Hamlet. Miller argued that our notion of the tragic hero should change with the times and that people can no longer relate to kings. Modern tragedy needed an “every-man” that the masses could relate to ? Miller provided them with Willy Loman, the average American. Willy is the “every man” of America, there is nothing that makes him stand out from the crowd, we can see that he has journeyed into the world of business, acquired a range of modern appliances, raised a family and has problems with his mortgage.
Miller was determined that the protagonist of Death of a Salesman should be an ordinary man in order to demonstrate the fate of those anonymous people who supported a system which casts them aside when they need it most. In fact the idea of the common man being belittled in this way connects with audiences to perhaps a greater extent now, as capitalism and consumerism advance across the globe. As a “challenge to the American dream” Willy’s failure in the so-called land of opportunity leads the play to connect well with American audiences who may have encountered the same experience.
America, the home of “the American dream of unrestrained individualism and assured material success” has ultimately proved barren for Willy who strives to succeed in the business world and fails. The capitalist system of free enterprise and big business undeniably had its rewards but it was not without its problems. In Willy Loman we see a man who has fallen foul of this system. We see how an obviously proud man is reduced to begging for scraps from his boss and his neighbour, just to survive, and then pretends to his wife that it is his pay.
It is obvious that Death of a Salesman is a powerful attack on the American system; Miller himself was no stranger to conflict with the America way of life ? he was accused of communism and a desire to undermine the American way of life by the McCarthy commission in 1956. However, this play is not about capitalism versus communism but about a man disenchanted by the passage of time and dismayed at the realism that has robbed him of his dreams, ambitions and success, he feels “kind of temporary about himself,” which is why we see him at the end of his career and not the beginning.
Conversely, the ability of Willy, the common man, to take on the role of the tragic hero can be seen as a demonstration that those worth nothing can achieve anything and is therefore a realisation of the American Dream. Eric Bentley argues that Death of a Salesman “arouses pity but no terror. Man here is too little and too passive to play the tragic hero. ” However, I feel that the fact that Willy is a “little” man evokes both pity and terror. Willy moves us to fear because we can recognise similar possibilities of error in ourselves. Willy is universal in the sense that he is typical of us all, he is a “low-man. Many of us know how it feels to struggle to succeed, and like Willy, material success is often an inescapable part of our lives whether or not we wish to admit it. Act I might be said to inspire horror, as Willy’s deteriorating mental state is made clear and Act II could engender pity as he suffers even more for it than he perhaps deserves. We can see that although he may not necessarily a great man now, Willy once was. Up until the discovery of his affair, both Biff and Happy idolise him, when he comes home from a trip they drop everything ? “Ah, when Pop comes home they can wait! As Linda tells Willy “Few men are idolized by their children the way you are. ” Willy reminisces about these “great times” at the end of Act II ? “never even let me carry the valises in the house, and simonising, simonising that little red car! ” ? he obviously wishes that they can return to the time when he and Biff were friends. To his family, Willy is obviously a great man, Linda proclaims him the “handsomest man in the world” while Biff calls him a “prince. ” The fact that we can see this past greatness inspires pathos. However, there are instances when Willy can be interpreted as weak.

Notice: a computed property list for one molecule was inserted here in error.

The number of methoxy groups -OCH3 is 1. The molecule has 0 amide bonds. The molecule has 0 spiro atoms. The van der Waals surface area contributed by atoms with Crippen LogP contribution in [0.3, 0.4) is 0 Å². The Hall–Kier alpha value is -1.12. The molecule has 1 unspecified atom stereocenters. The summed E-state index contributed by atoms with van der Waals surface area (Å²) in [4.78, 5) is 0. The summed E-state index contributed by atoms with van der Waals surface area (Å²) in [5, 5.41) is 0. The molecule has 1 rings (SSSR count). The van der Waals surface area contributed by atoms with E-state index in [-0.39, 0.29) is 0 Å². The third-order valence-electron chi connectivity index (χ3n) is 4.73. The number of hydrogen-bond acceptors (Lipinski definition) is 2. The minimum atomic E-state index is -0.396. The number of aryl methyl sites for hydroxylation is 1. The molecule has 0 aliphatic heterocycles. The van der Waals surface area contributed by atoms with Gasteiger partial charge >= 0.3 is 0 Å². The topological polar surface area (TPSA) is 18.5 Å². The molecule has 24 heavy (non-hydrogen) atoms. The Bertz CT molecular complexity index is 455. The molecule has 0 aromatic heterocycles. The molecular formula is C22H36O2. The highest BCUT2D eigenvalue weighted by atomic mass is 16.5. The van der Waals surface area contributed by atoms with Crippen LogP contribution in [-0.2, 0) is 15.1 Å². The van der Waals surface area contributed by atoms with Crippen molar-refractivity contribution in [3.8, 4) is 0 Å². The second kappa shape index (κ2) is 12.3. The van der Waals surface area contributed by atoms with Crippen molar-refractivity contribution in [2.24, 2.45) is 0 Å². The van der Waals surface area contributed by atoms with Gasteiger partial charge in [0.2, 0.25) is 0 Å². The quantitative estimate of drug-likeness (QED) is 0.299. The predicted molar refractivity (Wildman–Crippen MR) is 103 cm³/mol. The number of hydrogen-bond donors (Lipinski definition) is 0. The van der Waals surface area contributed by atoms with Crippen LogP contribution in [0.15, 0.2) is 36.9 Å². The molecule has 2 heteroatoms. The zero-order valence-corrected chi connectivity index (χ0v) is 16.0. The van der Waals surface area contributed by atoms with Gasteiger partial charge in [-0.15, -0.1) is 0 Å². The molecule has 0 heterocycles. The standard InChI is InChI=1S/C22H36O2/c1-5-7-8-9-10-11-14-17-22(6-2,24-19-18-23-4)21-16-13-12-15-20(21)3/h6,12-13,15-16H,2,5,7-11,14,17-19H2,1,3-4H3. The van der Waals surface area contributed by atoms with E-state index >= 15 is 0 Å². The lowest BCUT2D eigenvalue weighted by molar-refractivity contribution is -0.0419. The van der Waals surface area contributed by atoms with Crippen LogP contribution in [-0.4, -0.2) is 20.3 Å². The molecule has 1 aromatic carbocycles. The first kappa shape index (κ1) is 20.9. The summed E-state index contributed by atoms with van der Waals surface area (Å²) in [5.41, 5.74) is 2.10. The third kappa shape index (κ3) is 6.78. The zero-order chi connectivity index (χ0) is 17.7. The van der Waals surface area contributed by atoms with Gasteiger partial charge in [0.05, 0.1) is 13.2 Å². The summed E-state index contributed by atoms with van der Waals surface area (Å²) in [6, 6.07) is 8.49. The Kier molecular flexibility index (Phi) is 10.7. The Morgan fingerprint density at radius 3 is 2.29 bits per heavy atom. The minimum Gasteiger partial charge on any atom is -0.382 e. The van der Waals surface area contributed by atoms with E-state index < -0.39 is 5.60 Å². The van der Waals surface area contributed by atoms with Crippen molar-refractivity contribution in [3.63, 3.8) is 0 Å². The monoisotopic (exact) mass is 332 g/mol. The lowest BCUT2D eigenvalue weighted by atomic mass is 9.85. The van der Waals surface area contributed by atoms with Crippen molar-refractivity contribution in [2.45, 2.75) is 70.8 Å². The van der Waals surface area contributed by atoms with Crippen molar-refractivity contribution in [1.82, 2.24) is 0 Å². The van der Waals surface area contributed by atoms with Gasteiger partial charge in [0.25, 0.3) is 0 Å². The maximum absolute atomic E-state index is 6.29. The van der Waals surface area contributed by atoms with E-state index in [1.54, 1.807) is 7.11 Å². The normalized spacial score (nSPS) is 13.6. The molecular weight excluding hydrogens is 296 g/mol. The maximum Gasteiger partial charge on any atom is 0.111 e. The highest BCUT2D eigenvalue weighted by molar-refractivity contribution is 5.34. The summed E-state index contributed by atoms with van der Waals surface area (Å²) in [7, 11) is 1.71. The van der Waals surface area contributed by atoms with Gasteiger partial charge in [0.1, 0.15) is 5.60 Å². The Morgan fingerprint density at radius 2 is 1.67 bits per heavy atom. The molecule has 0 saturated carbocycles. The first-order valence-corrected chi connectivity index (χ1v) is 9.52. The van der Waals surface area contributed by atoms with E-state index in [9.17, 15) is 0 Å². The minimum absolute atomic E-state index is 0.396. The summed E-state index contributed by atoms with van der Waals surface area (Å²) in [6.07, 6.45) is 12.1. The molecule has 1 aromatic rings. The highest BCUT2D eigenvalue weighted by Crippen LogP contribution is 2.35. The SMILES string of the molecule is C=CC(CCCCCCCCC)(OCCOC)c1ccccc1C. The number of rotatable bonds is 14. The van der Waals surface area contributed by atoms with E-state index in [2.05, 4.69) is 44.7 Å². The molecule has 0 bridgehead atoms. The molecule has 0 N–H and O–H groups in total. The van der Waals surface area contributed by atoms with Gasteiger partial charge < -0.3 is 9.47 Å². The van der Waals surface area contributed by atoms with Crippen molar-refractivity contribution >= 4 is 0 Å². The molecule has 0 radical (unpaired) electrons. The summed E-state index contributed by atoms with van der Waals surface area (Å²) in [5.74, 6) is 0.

Although he tells Linda “on the road I want to grab you sometimes and just kiss the life out you” he still has an affair; this hypocrisy is highlighted by the way this line leads on to a scene with The Woman. Despite telling her that she is “the best” he constantly interrupts her and it’s obvious that the household revolves around Willy and his two boys ? this is symbolised by the three chairs at the kitchen table. We can also see how Willy is mentally “weak” ? he confuses the present with his romanticised past. Linda’s “strangely rhythmic” sentence Attention, attention must be finally paid to such a person” suggests that Willy is a potentially tragic figure. He too can be reduced to bad behaviour by circumstances beyond his control. Willy may not have achieved a great deal, as she points out, but he did have high ideals that he has been unable to realise. “He’s a human being, and a terrible thing is happening to him ? a small man can be just as exhausted as a great man”, – this reference to “great” men recalls Aristotle’s view of tragedy. This almost seems to be Miller addressing the audience himself, stressing that the “little” people can suffer and strive just a much a the “great. Biff twice calls Willy a “prince” and asks if Willy’s rubber hose is “designed to make a hero out of you ? there’ll be no pity for you, you hear it? ” One could argue that Willy Loman’s hamartia is that typical of many Greek tragedies, his pride and also his refusal to accept reality. Shakespeare’s heroes were motivated by high passions such as lust in Romeo and Juliet or ambition as seen in Macbeth, but Miller suggests that these are no more important or admirable than Willy’s determination to be well-liked.